Friends and Family,

I should have been more specific when I was sending out my intentions [when given the “choice” of cancer progression, inflammation or bacterial infection]. I should have said, “I’ll take Door Number Three ONLY, Monty.”

We got the results of my bronchoscopy/biopsy October 10 when we met with my oncologist. It showed that I do have a bacterial infection, but it also showed that the cancer has spread.

The progression also means I’m kicked out of the amivantamab trial, so it’s time for Plan B. You know that old saying, “plan for the worst, hope for the best?” Over the past week, I went to and found 243 trials that fit my general criteria (in the US, Stage IV NSCLC) and filtered them.* In the end, I panned eight gold nuggets and put them on my spreadsheet.

But what I hadn’t counted on was how fast the cancer is progressing. Since I wrote nine days ago, it has become much more difficult to breathe. Now it takes about two minutes to catch my breath after rolling over in bed. Dr. Sanborn is worried that by the time I started a new trial, it would be too late. I can’t argue.

The new plan is to take a course of antibiotics for the bacteria and to start chemo tomorrow (docetaxel and ramucirumab) and do four to six rounds, three weeks apart, to knock the cancer back. After that we’ll go on to a new trial. Dr. Sanborn will filter through my spreadsheet and the six options that her research nurses generated and make a recommendation.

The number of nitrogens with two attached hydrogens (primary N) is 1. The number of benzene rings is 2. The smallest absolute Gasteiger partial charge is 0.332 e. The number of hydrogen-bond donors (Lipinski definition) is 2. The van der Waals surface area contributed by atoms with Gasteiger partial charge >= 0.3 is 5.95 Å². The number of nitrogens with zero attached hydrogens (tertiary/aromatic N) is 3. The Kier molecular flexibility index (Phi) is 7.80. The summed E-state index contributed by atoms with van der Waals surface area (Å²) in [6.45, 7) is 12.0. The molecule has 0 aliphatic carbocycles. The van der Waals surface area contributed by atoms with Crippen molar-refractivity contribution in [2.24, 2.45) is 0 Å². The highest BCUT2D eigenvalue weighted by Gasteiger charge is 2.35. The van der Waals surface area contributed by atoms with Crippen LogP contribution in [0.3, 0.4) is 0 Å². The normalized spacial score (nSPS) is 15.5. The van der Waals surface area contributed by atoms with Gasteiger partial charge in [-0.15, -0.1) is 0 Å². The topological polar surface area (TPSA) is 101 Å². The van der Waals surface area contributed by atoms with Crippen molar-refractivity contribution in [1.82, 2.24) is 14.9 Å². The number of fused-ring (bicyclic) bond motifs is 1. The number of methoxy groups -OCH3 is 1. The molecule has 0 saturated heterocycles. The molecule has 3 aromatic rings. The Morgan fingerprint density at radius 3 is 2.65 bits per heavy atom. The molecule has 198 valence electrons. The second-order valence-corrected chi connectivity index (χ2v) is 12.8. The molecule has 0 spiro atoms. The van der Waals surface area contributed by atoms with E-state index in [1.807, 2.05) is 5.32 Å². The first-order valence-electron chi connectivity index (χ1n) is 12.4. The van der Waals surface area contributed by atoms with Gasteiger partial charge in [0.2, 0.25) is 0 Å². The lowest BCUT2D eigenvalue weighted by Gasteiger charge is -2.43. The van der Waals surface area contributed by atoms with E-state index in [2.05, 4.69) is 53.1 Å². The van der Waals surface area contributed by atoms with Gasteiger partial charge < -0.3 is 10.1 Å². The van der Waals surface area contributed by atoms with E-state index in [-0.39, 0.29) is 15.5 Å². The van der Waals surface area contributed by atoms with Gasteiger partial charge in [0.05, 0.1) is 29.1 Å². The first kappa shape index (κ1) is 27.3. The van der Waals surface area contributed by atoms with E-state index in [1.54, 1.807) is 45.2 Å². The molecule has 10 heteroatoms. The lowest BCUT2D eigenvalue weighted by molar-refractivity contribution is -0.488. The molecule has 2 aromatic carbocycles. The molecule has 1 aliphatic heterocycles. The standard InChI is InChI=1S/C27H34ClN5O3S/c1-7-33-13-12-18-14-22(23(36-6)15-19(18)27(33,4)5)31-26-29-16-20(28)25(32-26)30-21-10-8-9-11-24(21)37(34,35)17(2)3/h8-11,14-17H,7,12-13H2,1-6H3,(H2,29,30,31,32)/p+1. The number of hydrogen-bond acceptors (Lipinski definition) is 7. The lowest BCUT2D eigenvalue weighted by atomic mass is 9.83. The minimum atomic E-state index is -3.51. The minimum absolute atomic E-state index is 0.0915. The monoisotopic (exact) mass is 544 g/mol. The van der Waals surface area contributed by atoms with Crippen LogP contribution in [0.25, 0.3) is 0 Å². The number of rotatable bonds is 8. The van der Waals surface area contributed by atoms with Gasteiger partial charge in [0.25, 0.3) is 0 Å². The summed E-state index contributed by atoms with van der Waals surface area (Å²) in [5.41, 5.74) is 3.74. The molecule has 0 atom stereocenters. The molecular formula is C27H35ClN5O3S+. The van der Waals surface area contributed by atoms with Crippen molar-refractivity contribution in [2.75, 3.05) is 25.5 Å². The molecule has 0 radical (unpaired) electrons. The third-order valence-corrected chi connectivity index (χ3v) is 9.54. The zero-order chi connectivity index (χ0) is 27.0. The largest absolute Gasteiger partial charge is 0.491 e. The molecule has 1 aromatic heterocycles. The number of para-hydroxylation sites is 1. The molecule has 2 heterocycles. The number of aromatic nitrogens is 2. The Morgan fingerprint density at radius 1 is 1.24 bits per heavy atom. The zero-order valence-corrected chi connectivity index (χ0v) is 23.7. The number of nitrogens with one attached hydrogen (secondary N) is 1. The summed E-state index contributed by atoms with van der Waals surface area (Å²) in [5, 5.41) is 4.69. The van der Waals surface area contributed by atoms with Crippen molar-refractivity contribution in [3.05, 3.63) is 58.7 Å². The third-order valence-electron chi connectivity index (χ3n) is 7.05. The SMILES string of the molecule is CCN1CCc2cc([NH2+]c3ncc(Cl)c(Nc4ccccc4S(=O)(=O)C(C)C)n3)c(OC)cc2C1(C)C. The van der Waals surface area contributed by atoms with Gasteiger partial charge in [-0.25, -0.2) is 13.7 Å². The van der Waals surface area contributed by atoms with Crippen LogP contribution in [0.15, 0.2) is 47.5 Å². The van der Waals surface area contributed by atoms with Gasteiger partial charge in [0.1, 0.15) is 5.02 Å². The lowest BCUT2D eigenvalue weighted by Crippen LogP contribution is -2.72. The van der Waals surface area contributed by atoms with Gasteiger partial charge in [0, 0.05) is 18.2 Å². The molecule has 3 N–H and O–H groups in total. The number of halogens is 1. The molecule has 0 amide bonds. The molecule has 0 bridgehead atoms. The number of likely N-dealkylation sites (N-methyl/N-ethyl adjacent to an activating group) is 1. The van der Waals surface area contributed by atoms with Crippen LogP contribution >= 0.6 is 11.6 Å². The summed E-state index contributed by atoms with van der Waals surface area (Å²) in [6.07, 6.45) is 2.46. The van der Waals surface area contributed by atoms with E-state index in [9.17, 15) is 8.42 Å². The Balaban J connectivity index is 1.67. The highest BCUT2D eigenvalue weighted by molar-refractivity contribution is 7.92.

I would be lying if I told you that the news wasn’t a blow. I feel even worse for Genevieve. She was holding back the tears when she told me that she wouldn’t blame me if I refused chemo. I told her I am determined to live and get through this, so we can return to better times. Skipping chemo is not up for debate.

Last week she was choking back more tears when I was being wheeled in for my bronchoscopy. What I felt was nothing compared to what I saw on her face. She can’t stand to see me suffering on chemo (this will be my fourth course), but those nasty side effects are just part of the package to give me a fighting chance. I don’t see chemo as suffering at all. It’s just the price of admission. And I’ve gotten pretty good at bouncing back.

I’m holding out a little ray of hope for rapid improvement in my breathing. I started the antibiotics yesterday, and today it seems easier to climb stairs without breathing like I just finished a marathon. It could be wishful thinking, but I’ll take it.

Thank you for the incredible love and support you give. It makes all the difference.



* For those of you who want to know my clinical trial criteria, they are: 1. Large enough to be more than proof-of-concept, which I guessed meant more than about 80 participants; 2. If trial is Stage I, trial has been open long enough that it’s likely past the dose escalation phase; 3. Trial site is in a major cancer center that has lung cancer specialists; 4. Treatment works with my EGFR mutation, which excludes any trials that use a PDL-1 inhibitor; 5) Trials that include the chemo drugs I’ve already been on; and 6. In the Western states. I’ll expand the states only if there’s no good alternative.

You can get one-to-one support finding trials or just use the trial finder tool at LUNGevity or Go2 for Lung Cancer I’m sure there are other tools like this available.

This post originally appeared  October 11, 2023, on Dann’s Cancer Chronicles. It is republished with permission.